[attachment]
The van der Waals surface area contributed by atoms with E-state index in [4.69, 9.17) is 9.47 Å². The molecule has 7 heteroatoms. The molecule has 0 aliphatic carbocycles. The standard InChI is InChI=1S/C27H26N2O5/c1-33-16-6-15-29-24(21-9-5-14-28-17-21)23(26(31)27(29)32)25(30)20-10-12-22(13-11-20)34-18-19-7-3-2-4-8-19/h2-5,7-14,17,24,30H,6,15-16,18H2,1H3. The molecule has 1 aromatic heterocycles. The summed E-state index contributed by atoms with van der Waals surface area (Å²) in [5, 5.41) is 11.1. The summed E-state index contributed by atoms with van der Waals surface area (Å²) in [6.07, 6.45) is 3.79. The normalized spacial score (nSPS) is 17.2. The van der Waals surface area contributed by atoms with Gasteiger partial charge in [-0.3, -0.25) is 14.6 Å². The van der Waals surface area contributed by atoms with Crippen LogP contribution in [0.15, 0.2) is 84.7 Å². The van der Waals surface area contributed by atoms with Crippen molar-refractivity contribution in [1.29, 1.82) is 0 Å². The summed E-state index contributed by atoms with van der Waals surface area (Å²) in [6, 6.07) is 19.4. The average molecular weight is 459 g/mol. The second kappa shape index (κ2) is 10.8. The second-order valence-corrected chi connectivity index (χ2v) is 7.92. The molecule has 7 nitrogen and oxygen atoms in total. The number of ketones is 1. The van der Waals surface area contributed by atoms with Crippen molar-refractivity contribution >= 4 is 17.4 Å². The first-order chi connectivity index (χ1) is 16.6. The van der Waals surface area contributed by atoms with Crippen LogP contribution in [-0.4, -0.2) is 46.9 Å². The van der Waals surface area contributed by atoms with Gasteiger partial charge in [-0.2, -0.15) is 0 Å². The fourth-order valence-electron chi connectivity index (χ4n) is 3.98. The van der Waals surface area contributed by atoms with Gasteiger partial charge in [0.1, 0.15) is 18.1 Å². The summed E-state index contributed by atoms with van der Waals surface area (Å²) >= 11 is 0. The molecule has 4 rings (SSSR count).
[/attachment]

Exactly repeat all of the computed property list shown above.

The van der Waals surface area contributed by atoms with E-state index in [4.69, 9.17) is 9.47 Å². The molecule has 7 heteroatoms. The molecule has 0 aliphatic carbocycles. The standard InChI is InChI=1S/C27H26N2O5/c1-33-16-6-15-29-24(21-9-5-14-28-17-21)23(26(31)27(29)32)25(30)20-10-12-22(13-11-20)34-18-19-7-3-2-4-8-19/h2-5,7-14,17,24,30H,6,15-16,18H2,1H3. The molecule has 1 aromatic heterocycles. The summed E-state index contributed by atoms with van der Waals surface area (Å²) in [5, 5.41) is 11.1. The summed E-state index contributed by atoms with van der Waals surface area (Å²) in [6.07, 6.45) is 3.79. The normalized spacial score (nSPS) is 17.2. The van der Waals surface area contributed by atoms with Gasteiger partial charge in [-0.3, -0.25) is 14.6 Å². The van der Waals surface area contributed by atoms with Crippen LogP contribution in [0.15, 0.2) is 84.7 Å². The van der Waals surface area contributed by atoms with Crippen molar-refractivity contribution in [1.29, 1.82) is 0 Å². The summed E-state index contributed by atoms with van der Waals surface area (Å²) in [6, 6.07) is 19.4. The average molecular weight is 459 g/mol. The second kappa shape index (κ2) is 10.8. The second-order valence-corrected chi connectivity index (χ2v) is 7.92. The molecule has 7 nitrogen and oxygen atoms in total. The number of ketones is 1. The van der Waals surface area contributed by atoms with Crippen molar-refractivity contribution >= 4 is 17.4 Å². The first-order chi connectivity index (χ1) is 16.6. The van der Waals surface area contributed by atoms with Crippen LogP contribution in [-0.4, -0.2) is 46.9 Å². The van der Waals surface area contributed by atoms with Gasteiger partial charge in [-0.2, -0.15) is 0 Å². The fourth-order valence-electron chi connectivity index (χ4n) is 3.98. The van der Waals surface area contributed by atoms with Gasteiger partial charge in [0.1, 0.15) is 18.1 Å². The summed E-state index contributed by atoms with van der Waals surface area (Å²) >= 11 is 0. The molecule has 4 rings (SSSR count).